COLUMN: A Malat Musing: Apologizing for Spying

Updated: 05/06/2014 1:39 PM By: Phil Malat

Demonstrators holds up banners with the photo of Edward Snowden during a protest outside of the U.S. Capitol in Washington, on Saturday, Oct. 26, 2013. Protesters demanded that the U.S. Congress investigate the NSA's mass surveillance programs.
Demonstrators holds up banners with the photo of Edward Snowden during a protest outside of the U.S. Capitol in Washington, on Saturday, Oct. 26, 2013. Protesters demanded that the U.S. Congress investigate the NSA's mass surveillance programs.
Photo: Photo: AP/Jose Luis Magana

Oh how the media loves that Russian rascal Mr. Snowden.  They absolutely revel in gnawing on every bone he throws them.   The most recent is the revelation that America was spying on its allies.  My Lord, the horror of it all – allies spying on allies.  But Wait…

In 1917 America was an isolationist nation that wanted no involvement in “the war to end all wars” - World War One.  As a result, President Woodrow Wilson was actively engaged in attempting to broker a peace agreement. 

Naturally England was not comfortable with our position – they needed our help to defeat Germany.  England was also concerned that America may not consider England’s best interests as a priority in the negotiations.  So the British broke our secret codes and began spying on us by intercepting and translating every communication they could get their hands on.  Hence, our ally was spying on us.

In due course, the English intercepted what is commonly known as the Zimmermann Telegram or Zimmermann note.  The message was sent by the Foreign Secretary of the German Empire, Arthur Zimmermann.  It was originally transmitted as a classified, coded communication through an approved American network on January 16, 1917 to the German ambassador in Mexico, Heinrich von Eckardt

The communiqué was a proposal that strongly encouraged the Mexican government to declare war on the U.S.  Zimmermann sent the telegram believing America would be drawn into the war in support of the allies with Germany’s resumption of unrestricted submarine warfare scheduled to go into effect on February first.  To allay those fears and minimize American impact they wanted to embroil America in another war which would have tied down U.S. forces and slowed the export of U.S. arms. 

To encourage such a military alliance, the Germans offered to help fund the Mexican war against America.  Germany also promised to help restore the territories of Texas, New Mexico, and Arizona to the Mexican government which had been lost to the United States from 1836 to 1848.  

Once the British intercepted and decoded the Zimmermann dispatch they moved as quickly as possible to make it public.  Revelation of its contents outraged Americans and was instrumental in generating the support necessary for the United States to declare war on Germany in April of 1917.   

Forty-five years later, on October 16, 1962, President Kennedy was presented with photographs taken by an American U-2 spy plane clearly showing the Soviet Union was constructing offensive nuclear missile sites in Cuba.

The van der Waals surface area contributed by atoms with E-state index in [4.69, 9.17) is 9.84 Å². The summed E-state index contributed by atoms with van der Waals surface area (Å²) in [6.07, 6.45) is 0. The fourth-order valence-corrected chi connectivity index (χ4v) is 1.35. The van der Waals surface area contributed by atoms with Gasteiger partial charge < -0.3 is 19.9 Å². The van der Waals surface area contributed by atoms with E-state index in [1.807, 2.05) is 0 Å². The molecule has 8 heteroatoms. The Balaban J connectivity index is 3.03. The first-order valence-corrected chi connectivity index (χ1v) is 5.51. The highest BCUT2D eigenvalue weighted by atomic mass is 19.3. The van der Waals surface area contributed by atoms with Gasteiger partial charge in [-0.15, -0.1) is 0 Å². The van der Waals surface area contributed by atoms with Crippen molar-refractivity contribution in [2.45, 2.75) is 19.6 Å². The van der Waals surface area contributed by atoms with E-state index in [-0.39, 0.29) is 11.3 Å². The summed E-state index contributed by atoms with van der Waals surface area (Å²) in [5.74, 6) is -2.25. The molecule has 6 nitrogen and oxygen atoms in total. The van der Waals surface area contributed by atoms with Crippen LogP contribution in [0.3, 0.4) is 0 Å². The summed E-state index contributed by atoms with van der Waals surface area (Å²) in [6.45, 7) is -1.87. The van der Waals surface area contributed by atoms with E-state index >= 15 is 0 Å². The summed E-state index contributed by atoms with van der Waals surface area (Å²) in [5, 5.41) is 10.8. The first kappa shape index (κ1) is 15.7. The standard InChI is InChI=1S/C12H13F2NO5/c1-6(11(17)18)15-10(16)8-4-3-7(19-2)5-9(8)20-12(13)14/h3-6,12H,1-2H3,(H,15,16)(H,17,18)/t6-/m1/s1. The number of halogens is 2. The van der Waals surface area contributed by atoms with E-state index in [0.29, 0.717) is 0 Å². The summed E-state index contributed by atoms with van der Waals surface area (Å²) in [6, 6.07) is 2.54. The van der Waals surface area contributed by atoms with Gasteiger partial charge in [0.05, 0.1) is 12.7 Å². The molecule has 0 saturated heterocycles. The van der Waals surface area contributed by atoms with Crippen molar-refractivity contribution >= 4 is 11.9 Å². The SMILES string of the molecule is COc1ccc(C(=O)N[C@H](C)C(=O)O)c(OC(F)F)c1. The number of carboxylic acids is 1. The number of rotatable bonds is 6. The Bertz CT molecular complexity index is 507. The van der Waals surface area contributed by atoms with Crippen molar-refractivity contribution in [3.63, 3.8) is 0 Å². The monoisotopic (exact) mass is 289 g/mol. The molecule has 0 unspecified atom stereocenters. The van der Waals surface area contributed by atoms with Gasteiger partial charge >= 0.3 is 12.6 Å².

On October 18, 1962 President Kennedy met with Soviet Foreign Minister Andrei Gromyko in the Oval Office.  With the proof of those pictures sitting in a desk drawer not 20 feet behind the president, Kennedy asked Gromyko about the weapons being placed and constructed by the Soviets in Cuba.  Kennedy provided the following account of that conversation:

“Only last Thursday, as evidence of this rapid offensive build-up was already in my hand, Soviet Foreign Minister Gromyko told me in my office that he was instructed to make it clear once again, as he said his Government had already done, that Soviet assistance to Cuba, and I quote, ‘pursued solely the purpose of contributing to the defense capabilities of Cuba,’ that, and I quote him, ‘training by Soviet specialists of Cuban nationals in handling defensive armaments was by no means offensive,’ and that ‘if it were otherwise,’ Mr. Gromyko went on, ‘the Soviet Government would never become involved in rendering such assistance.’

Gromyko lied just as Anatoly Dobrynin (the Russian Ambassador to the United States) and Valerian Zorin (the Russian Ambassador to United Nations) had lied countless times to America and the world concerning the soviet missile buildup in Cuba.  We only knew the truth because of the information we had received through spying.

Assuming our allies would never lie to us is like assuming your adolescent child will always be truthful.  For decades the English lied to us as to how they gained knowledge of and access to the Zimmermann transmission.  They certainly didn’t want us to know they had broken our code and were spying on us. 

The harsh reality here is that our government cannot function effectively or in the manner we want it to function without knowing exactly what it is we’re NOT suppose to know.  Rushing forward to enthusiastically apologize for attempting to protect our best interest should be way down the apology priority list.   America has engaged in worldwide indiscretions far more improper and embarrassing than spying.   After all, it has now been 23 years and no one as yet has apologized for “Goodfellas.”  Let’s start there.

Phil Malat is a columnist for